Findings of a recent study, the first of its kind, have revealed that liver transplant candidates wish to be involved in the decision as to whether they should accept or reject a donor organ. Discussed in the journal Liver Transplantation, the project has been spearheaded by Robert Porte, a Professor of Surgery at the University Medical Centre Groningen in the Netherlands.
The study, conducted through an anonymous survey questionnaire, included 40 patients who were already on the waiting list for a liver transplant, and 179 patients who had undergone the procedure at the University Medical Centre between 2000 and 2010, most of them middle-aged Dutch men.
The majority of transplant candidates wanted to take an active role in the decision making process for a donor organ. More than 50 percent of the candidates in the study also wished to be informed of donor risk associated with the organ. Approximately 80 percent of these patients stated they wanted to be involved in the decision to accept or reject the liver organ. 10.6 percent of the participants said they wanted to make the decision entirely by themselves while only 9.6 percent expressed no desire to be involved in the decision making process at all.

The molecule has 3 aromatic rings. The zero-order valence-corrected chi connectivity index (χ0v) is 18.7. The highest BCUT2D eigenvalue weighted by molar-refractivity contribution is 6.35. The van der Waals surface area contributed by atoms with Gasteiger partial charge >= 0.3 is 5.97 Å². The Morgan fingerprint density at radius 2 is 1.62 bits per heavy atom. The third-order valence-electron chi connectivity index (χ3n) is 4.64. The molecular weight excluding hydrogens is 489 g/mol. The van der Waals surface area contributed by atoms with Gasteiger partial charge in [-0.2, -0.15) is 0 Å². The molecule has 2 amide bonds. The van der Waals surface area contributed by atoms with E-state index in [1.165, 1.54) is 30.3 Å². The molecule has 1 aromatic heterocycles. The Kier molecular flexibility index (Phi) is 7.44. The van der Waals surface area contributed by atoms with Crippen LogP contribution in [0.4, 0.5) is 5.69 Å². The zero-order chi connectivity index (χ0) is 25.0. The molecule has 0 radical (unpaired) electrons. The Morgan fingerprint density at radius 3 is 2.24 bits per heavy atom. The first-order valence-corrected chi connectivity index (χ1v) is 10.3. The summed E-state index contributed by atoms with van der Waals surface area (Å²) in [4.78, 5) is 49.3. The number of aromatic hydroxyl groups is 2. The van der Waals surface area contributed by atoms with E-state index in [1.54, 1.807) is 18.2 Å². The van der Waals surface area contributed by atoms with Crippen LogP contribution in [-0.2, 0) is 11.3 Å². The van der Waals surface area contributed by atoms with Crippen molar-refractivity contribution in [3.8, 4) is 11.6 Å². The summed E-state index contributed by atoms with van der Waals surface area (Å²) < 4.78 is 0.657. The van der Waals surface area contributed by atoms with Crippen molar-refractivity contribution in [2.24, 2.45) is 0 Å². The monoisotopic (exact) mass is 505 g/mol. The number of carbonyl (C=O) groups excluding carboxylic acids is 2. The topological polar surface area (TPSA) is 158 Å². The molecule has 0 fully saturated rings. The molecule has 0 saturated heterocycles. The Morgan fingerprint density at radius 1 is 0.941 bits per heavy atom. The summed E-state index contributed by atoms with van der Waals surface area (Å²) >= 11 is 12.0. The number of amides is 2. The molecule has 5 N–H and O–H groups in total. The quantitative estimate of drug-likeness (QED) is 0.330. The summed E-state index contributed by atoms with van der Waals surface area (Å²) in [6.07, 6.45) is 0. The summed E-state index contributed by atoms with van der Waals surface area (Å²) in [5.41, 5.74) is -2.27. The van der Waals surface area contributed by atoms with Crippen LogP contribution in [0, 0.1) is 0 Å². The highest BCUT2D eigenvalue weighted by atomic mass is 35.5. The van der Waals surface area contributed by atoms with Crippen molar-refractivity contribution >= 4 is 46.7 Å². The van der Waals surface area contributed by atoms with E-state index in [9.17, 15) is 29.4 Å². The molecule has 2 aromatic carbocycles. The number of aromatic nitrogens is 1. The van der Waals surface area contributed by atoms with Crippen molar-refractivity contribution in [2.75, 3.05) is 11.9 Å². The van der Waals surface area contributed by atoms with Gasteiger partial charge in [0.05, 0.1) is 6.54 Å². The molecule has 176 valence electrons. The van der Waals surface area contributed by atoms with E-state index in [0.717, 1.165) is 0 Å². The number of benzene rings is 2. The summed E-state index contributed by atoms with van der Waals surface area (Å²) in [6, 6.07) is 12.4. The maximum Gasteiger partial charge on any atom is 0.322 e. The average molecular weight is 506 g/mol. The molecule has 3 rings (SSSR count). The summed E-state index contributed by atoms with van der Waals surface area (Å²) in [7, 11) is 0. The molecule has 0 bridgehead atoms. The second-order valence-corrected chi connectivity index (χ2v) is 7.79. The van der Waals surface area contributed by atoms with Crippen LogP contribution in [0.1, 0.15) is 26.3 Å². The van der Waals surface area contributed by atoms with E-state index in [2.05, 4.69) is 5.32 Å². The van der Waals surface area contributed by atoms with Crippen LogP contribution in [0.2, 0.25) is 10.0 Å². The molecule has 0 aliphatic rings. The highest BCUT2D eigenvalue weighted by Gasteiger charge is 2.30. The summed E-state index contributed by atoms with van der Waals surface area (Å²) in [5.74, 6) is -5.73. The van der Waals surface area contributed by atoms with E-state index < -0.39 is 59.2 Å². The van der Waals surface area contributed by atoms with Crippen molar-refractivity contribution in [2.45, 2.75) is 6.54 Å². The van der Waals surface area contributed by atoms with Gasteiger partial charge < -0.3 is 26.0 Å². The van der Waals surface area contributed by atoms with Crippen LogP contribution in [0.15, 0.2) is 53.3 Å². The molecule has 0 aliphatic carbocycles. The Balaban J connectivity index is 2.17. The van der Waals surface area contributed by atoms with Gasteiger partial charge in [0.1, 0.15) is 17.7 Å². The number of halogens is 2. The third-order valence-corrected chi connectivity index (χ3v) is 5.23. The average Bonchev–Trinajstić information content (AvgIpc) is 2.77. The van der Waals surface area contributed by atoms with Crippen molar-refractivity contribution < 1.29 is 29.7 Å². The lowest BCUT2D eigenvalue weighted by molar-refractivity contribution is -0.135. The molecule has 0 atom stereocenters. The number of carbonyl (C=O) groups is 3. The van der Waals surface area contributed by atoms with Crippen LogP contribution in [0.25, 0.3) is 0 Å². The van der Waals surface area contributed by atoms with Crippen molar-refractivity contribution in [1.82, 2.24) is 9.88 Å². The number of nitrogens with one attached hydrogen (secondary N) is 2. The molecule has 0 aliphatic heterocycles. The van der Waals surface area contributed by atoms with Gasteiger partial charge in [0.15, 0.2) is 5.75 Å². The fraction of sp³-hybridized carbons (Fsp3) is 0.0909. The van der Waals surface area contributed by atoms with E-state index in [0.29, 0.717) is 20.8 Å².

Porte stated that "implementing this knowledge and standardising the content, the manner of transfer and the amount of information we provide to our patients at the different time points along the transplant allocation process will be important in order to provide the same opportunities and care to every patient on the waiting list."
Donor livers are in great shortage across the world. According to estimates by the Organ Procurement and Transplantation Network (OPTN) in the US, there are more than 16,000 patients currently waiting for a donor liver. To better deal with the shortage, health authorities in some countries have relaxed certain rules for accepting donor organs to include donors older in age, as well as donors with a health status that would have previously excluded them. With this extended criteria, the possibility of donor-related risks such as disease transmission and graft failure also increases. Despite concerns about the quality of the donor organs it is believed that the perceived risk of organ donors transmitting cancer to the recipients of those organs is overestimated.
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